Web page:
Area of work:
Effective use of domestic heating controls can minimise energy use, saving money and CO2, and smart thermostats make it easier for households to optimise their heating. However, they are often not suitable for social housing, as they usually require wifi to work effectively, and not all tenants have this.
Switchee has developed a smart thermostat which works without wifi or mobile phone apps, and automatically adjusts a household’s heating with minimal interaction from residents. Energy use can be cut by up to 15%, and data fed back to housing associations and local authorities helps them to monitor the state of their housing stock and deliver better outcomes for their tenants.
Social landlords have a responsibility to maintain their housing stock, to reduce CO2 emissions and to help tenants that are struggling to afford to heat their homes to a comfortable temperature. To enable them to do this, they need data to show them which homes need structural improvements, which are not being heated sufficiently and which are at risk of mould forming – but gathering this data through home visits is prohibitively expensive.
Meanwhile, some tenants are in fuel poverty, and would benefit from improvements to their home heating controls, but mainstream smart thermostats are unsuitable as they require wifi to be present, and 4.1 million adults in UK social housing are not online
Switchee’s smart thermostat is specifically designed to work in social housing, and to tackle the fuel poverty that is more common there, and is currently being used by 12 housing associations and three local authorities. By saving households money through reducing their energy use for heating, and by saving social landlords money through providing accurate and detailed insights into their housing stock, Switchee creates a win-win scenario.
Households are already reporting noticeable bill savings, and landlords are investigating a range of options for improving their service to tenants – made possible by the data Switchee is supplying them. One housing association is using Switchee thermostats to monitor the quality of external wall insulation installations by verifying that they perform as expected compared to uninsulated homes, while Switchee’s largest installation with Peabody in Thamesmead is making using of the device’s ability to provide remote alerts about the risk of mould and condensation.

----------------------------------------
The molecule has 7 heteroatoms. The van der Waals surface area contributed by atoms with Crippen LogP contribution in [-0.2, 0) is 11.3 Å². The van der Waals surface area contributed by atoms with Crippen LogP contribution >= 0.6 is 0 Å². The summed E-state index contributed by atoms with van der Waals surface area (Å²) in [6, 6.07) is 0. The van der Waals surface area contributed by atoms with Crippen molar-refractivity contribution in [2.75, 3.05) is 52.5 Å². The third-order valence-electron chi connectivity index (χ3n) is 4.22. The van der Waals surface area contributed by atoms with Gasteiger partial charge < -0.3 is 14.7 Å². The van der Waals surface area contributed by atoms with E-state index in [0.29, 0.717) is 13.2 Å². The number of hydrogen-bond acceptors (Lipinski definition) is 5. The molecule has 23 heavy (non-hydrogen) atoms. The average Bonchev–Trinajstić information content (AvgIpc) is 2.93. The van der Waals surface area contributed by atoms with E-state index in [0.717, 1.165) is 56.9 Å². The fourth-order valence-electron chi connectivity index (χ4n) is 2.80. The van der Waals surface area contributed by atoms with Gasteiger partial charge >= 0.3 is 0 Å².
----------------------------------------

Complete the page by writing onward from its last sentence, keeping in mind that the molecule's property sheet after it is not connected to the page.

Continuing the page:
Last winter’s bill was £600, this winter has only been £350 so far, so Switchee has saved me a lot of money that I can spend on my children.
Miss Truman, Switchee user
The Switchee smart thermostat includes a range of sensors to help it understand occupancy and thermal performance. It senses the presence of people through a light sensor (to detect lights being switched on and off), an air pressure sensor (to detect doors opening and closing) and a motion sensor, and also monitors temperature, humidity and whether the boiler is on or off.
The times at which people are present, combined with the target temperatures set by them, are used by the thermostat to learn when the heating should be on, and what temperature it should be targeting. If a person comes into the home unexpectedly, the thermostat will respond by turning the heating on if the temperature is too low, and it also adjusts its operation based on local weather data. The weather data is received over the mobile phone network, which avoids the need for a wifi connection, and also enables remote software updates and other necessary communication.